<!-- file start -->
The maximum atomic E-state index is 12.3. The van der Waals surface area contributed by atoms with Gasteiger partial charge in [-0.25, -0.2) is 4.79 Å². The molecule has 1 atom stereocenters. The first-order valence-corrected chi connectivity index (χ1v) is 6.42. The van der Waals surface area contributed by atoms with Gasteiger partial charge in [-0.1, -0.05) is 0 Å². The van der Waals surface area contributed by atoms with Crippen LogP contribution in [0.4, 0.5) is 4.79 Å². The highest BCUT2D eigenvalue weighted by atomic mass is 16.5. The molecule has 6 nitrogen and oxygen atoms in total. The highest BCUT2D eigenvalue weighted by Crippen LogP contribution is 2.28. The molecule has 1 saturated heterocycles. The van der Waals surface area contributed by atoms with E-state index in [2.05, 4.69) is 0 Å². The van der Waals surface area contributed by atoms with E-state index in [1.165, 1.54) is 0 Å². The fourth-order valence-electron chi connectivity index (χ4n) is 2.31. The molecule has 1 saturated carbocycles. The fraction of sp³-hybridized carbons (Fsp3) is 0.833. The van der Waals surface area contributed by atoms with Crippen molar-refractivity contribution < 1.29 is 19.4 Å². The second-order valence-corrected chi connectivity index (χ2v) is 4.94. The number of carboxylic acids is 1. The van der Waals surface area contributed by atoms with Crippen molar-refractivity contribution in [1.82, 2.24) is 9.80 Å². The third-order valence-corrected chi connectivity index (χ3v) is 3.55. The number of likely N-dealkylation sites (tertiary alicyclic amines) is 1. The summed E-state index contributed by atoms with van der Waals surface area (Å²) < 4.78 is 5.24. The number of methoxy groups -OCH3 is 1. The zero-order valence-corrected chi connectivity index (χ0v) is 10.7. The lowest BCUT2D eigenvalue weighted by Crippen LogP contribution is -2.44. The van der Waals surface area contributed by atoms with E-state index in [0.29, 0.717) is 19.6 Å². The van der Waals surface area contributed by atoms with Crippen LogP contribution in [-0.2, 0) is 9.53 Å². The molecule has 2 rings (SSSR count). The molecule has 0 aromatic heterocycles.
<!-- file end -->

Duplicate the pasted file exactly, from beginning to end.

The maximum atomic E-state index is 12.3. The van der Waals surface area contributed by atoms with Gasteiger partial charge in [-0.25, -0.2) is 4.79 Å². The molecule has 1 atom stereocenters. The first-order valence-corrected chi connectivity index (χ1v) is 6.42. The van der Waals surface area contributed by atoms with Gasteiger partial charge in [-0.1, -0.05) is 0 Å². The van der Waals surface area contributed by atoms with Crippen LogP contribution in [0.4, 0.5) is 4.79 Å². The highest BCUT2D eigenvalue weighted by atomic mass is 16.5. The molecule has 6 nitrogen and oxygen atoms in total. The highest BCUT2D eigenvalue weighted by Crippen LogP contribution is 2.28. The molecule has 1 saturated heterocycles. The van der Waals surface area contributed by atoms with E-state index in [2.05, 4.69) is 0 Å². The van der Waals surface area contributed by atoms with E-state index in [1.165, 1.54) is 0 Å². The fourth-order valence-electron chi connectivity index (χ4n) is 2.31. The molecule has 1 saturated carbocycles. The fraction of sp³-hybridized carbons (Fsp3) is 0.833. The van der Waals surface area contributed by atoms with Crippen molar-refractivity contribution < 1.29 is 19.4 Å². The second-order valence-corrected chi connectivity index (χ2v) is 4.94. The number of carboxylic acids is 1. The van der Waals surface area contributed by atoms with Crippen molar-refractivity contribution in [1.82, 2.24) is 9.80 Å². The third-order valence-corrected chi connectivity index (χ3v) is 3.55. The number of likely N-dealkylation sites (tertiary alicyclic amines) is 1. The summed E-state index contributed by atoms with van der Waals surface area (Å²) < 4.78 is 5.24. The number of methoxy groups -OCH3 is 1. The zero-order valence-corrected chi connectivity index (χ0v) is 10.7. The lowest BCUT2D eigenvalue weighted by Crippen LogP contribution is -2.44. The van der Waals surface area contributed by atoms with E-state index in [0.29, 0.717) is 19.6 Å². The van der Waals surface area contributed by atoms with Crippen LogP contribution in [-0.2, 0) is 9.53 Å². The molecule has 2 rings (SSSR count). The molecule has 0 aromatic heterocycles.